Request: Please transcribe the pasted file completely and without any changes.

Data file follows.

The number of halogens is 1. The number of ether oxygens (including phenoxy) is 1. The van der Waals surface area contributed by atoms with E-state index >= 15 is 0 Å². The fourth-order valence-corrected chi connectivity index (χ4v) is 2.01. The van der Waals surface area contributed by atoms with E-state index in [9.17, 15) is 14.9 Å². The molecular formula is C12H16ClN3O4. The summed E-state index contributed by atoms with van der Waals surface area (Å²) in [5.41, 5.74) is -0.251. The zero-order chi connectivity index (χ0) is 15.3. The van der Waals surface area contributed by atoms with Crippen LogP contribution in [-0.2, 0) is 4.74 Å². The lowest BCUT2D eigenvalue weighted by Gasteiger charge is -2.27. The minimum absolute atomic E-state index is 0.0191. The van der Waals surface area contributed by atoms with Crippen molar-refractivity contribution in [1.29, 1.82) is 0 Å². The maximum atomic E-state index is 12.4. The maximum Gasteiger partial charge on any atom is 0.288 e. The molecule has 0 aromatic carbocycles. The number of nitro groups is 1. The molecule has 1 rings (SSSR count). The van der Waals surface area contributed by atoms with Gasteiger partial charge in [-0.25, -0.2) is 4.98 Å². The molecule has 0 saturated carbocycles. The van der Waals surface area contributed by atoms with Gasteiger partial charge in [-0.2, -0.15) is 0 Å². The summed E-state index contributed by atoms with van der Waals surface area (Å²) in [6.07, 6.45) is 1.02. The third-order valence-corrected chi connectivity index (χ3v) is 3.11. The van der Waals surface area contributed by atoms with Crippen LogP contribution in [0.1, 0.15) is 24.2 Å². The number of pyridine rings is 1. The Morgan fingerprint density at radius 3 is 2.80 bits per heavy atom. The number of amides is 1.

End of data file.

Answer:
The number of halogens is 1. The number of ether oxygens (including phenoxy) is 1. The van der Waals surface area contributed by atoms with E-state index >= 15 is 0 Å². The fourth-order valence-corrected chi connectivity index (χ4v) is 2.01. The van der Waals surface area contributed by atoms with E-state index in [9.17, 15) is 14.9 Å². The molecular formula is C12H16ClN3O4. The summed E-state index contributed by atoms with van der Waals surface area (Å²) in [5.41, 5.74) is -0.251. The zero-order chi connectivity index (χ0) is 15.3. The van der Waals surface area contributed by atoms with Crippen LogP contribution in [-0.2, 0) is 4.74 Å². The lowest BCUT2D eigenvalue weighted by Gasteiger charge is -2.27. The minimum absolute atomic E-state index is 0.0191. The van der Waals surface area contributed by atoms with Crippen molar-refractivity contribution in [1.29, 1.82) is 0 Å². The maximum atomic E-state index is 12.4. The maximum Gasteiger partial charge on any atom is 0.288 e. The molecule has 0 aromatic carbocycles. The number of nitro groups is 1. The molecule has 1 rings (SSSR count). The van der Waals surface area contributed by atoms with Gasteiger partial charge in [-0.25, -0.2) is 4.98 Å². The molecule has 0 saturated carbocycles. The van der Waals surface area contributed by atoms with Gasteiger partial charge in [-0.2, -0.15) is 0 Å². The summed E-state index contributed by atoms with van der Waals surface area (Å²) in [6.07, 6.45) is 1.02. The third-order valence-corrected chi connectivity index (χ3v) is 3.11. The van der Waals surface area contributed by atoms with Crippen LogP contribution in [0.1, 0.15) is 24.2 Å². The number of pyridine rings is 1. The Morgan fingerprint density at radius 3 is 2.80 bits per heavy atom. The number of amides is 1.